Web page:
Editor’s Note: This story is part of a series profiling American youth killed this year by guns, a leading cause of death of children in the US. Read more about the project here.
T’Yonna Major was a 9-year-old girl with an oversized heart – a ravenous reader, a generous friend, a loving daughter — and she was a fearless vaulter.
Vaulting requires athletes to run full speed directly at a solid object that is often taller than they are and attempt to leap up and over it.
“There’s an innate fear in learning how to vault,” at least for “normal humans,” says veteran gymnastics coach Donna Alexin.
T’Yonna was not a normal kid.
“She just ate it up. She was never scared. She would have run through the vault if she had to,” Alexin said.
On the evening of February 22, T’Yonna should have been at the Orlando Metro Gymnastics gym, where she never missed a practice. But a stranger with a gun went on a shooting spree in Orange County, Florida, first killing 38-year-old Nathacha Augustin and then 24-year-old Dylan Lyons, who was covering the story for CNN affiliate Spectrum News 13. The gunman then walked into T’Yonna’s home at random and shot her and her mother. T’Yonna was killed.
More about T’Yonna Major
From the time T’Yonna’s parents, Brandi and Tokiyo Major, brought her home from the hospital, they knew she was going places – literally.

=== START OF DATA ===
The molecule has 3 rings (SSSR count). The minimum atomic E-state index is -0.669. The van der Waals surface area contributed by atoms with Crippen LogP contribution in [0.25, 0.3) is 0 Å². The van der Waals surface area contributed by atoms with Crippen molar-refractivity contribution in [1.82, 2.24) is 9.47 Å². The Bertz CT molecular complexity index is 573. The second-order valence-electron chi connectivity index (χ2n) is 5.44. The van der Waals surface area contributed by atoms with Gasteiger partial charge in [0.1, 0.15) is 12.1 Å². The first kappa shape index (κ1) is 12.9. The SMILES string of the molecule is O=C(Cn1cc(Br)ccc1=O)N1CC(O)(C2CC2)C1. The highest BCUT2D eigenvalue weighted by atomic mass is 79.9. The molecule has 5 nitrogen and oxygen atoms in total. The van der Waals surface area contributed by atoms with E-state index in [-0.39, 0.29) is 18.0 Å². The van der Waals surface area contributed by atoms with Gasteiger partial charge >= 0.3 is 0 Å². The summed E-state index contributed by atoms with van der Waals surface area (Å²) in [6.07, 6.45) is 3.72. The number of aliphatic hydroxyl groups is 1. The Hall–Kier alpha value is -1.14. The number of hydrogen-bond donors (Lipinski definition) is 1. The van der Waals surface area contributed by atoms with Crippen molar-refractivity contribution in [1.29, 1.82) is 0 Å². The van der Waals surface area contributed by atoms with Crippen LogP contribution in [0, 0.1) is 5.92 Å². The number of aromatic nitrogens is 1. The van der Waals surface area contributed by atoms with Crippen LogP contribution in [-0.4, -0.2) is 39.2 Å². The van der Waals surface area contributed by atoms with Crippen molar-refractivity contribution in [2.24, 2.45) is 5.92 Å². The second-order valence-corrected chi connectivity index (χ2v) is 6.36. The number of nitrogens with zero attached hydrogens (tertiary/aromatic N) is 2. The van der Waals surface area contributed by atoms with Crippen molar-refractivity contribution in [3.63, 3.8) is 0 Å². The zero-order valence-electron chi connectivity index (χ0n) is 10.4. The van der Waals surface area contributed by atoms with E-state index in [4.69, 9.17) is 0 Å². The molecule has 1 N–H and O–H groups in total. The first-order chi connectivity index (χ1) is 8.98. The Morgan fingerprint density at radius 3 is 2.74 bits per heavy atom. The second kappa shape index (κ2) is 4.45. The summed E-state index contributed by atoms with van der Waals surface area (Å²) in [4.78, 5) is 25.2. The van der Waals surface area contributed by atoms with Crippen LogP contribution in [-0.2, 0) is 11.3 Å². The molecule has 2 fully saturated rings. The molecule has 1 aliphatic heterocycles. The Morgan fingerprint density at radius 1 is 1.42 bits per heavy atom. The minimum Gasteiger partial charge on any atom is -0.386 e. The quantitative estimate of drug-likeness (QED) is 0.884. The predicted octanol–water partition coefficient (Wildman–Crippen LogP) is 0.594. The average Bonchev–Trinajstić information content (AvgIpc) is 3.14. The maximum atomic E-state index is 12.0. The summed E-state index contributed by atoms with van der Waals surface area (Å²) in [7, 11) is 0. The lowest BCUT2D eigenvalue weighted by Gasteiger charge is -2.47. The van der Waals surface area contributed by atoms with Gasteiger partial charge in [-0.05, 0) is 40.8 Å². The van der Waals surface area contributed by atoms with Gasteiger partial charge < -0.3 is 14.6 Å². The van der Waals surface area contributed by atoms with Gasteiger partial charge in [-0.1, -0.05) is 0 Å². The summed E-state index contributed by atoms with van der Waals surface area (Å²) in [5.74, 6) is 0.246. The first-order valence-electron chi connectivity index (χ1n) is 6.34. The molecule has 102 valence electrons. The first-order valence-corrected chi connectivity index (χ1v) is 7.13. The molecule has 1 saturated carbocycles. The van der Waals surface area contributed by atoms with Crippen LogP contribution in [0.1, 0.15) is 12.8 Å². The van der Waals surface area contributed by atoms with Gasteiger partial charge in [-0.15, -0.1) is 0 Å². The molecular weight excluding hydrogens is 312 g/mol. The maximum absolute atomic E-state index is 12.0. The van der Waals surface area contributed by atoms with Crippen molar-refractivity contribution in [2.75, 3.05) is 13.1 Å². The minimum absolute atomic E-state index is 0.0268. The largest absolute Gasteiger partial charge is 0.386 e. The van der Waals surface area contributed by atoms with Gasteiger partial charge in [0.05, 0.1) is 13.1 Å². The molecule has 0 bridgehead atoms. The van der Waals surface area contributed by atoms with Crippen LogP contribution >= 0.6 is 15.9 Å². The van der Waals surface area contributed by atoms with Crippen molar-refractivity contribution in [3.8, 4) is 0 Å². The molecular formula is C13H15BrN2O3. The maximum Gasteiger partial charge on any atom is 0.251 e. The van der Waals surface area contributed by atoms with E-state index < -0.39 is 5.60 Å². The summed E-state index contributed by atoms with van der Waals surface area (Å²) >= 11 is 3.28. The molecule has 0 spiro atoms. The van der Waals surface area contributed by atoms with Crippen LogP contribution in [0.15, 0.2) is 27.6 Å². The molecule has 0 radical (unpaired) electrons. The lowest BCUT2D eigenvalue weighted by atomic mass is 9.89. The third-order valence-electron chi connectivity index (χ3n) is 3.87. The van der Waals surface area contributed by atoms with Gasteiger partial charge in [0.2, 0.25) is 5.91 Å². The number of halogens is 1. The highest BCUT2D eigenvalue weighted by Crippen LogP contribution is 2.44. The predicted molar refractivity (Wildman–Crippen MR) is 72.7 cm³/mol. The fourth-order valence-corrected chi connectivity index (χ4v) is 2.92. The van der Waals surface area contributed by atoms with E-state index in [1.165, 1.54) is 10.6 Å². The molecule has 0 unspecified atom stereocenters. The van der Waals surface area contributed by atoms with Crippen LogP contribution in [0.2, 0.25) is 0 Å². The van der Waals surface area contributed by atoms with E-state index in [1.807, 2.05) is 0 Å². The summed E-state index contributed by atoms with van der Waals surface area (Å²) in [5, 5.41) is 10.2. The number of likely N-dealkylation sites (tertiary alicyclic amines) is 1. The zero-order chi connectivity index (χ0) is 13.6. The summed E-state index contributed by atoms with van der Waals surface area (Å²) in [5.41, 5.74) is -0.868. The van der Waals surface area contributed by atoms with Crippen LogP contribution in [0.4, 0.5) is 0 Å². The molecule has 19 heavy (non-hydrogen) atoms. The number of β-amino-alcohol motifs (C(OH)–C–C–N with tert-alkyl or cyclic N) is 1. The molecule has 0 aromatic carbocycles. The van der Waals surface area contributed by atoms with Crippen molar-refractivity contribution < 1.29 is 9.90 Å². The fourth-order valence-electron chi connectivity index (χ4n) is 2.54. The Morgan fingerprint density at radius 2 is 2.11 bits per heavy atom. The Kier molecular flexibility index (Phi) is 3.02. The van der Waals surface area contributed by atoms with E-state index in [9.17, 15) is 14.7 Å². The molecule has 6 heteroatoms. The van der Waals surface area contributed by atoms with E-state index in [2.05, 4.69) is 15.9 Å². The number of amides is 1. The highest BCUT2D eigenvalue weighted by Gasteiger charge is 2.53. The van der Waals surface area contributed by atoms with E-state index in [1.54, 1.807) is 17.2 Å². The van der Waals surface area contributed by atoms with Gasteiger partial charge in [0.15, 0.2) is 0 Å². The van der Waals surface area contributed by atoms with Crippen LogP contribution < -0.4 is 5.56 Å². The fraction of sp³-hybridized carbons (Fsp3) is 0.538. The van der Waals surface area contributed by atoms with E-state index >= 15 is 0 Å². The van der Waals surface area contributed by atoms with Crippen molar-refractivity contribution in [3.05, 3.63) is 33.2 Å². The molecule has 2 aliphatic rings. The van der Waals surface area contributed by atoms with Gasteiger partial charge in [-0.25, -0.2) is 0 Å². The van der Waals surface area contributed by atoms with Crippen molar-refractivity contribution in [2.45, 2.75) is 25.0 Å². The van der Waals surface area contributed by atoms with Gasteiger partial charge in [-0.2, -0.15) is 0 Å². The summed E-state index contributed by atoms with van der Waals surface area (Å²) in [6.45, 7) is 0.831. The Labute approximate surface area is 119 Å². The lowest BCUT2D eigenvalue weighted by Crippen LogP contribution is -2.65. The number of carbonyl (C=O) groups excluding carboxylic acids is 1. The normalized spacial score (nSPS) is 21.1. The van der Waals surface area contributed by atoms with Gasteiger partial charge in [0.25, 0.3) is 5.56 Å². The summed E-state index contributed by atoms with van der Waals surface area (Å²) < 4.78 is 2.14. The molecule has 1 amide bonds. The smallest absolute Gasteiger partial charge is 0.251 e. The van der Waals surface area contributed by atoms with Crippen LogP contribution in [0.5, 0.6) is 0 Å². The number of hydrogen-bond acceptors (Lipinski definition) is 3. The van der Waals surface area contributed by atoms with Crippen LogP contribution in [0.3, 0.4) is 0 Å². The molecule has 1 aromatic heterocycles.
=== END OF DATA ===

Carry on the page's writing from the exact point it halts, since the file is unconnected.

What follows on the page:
“She was walking at the age of eight months,” Brandi said. That’s months earlier than the one-year mark when many babies start walking. “She skipped crawling. She used to scoot around on her butt and went straight to walking.”
“I just knew she was gonna be something.”
By age 3, she was tumbling around everywhere, jumping and flipping, Brandi said.
Brandi and Tokiyo signed her up for gymnastics, and her world opened up. The whole family could see she was a natural, T’Yonna’s uncle, Dominic Major, said.
“I remember, when I came down to visit from Chicago, we were at my mother’s house. She started climbing on the table and flipping. It was like, ‘Oh my God. She’s a little gymnast,’” Dominic said. “And that’s what she was.”
Two gymnastics classes a week weren’t enough for T’Yonna, so Brandi and Tokiyo got the equipment she needed to practice at home.
Read other profiles of children who’ve died from gunfire
“She ate gymnastics. She slept it. She’d wake up in the morning, hit the bars, the balance beam,” Tokiyo said. She would practice her routines so many times that the whole family knew them by heart.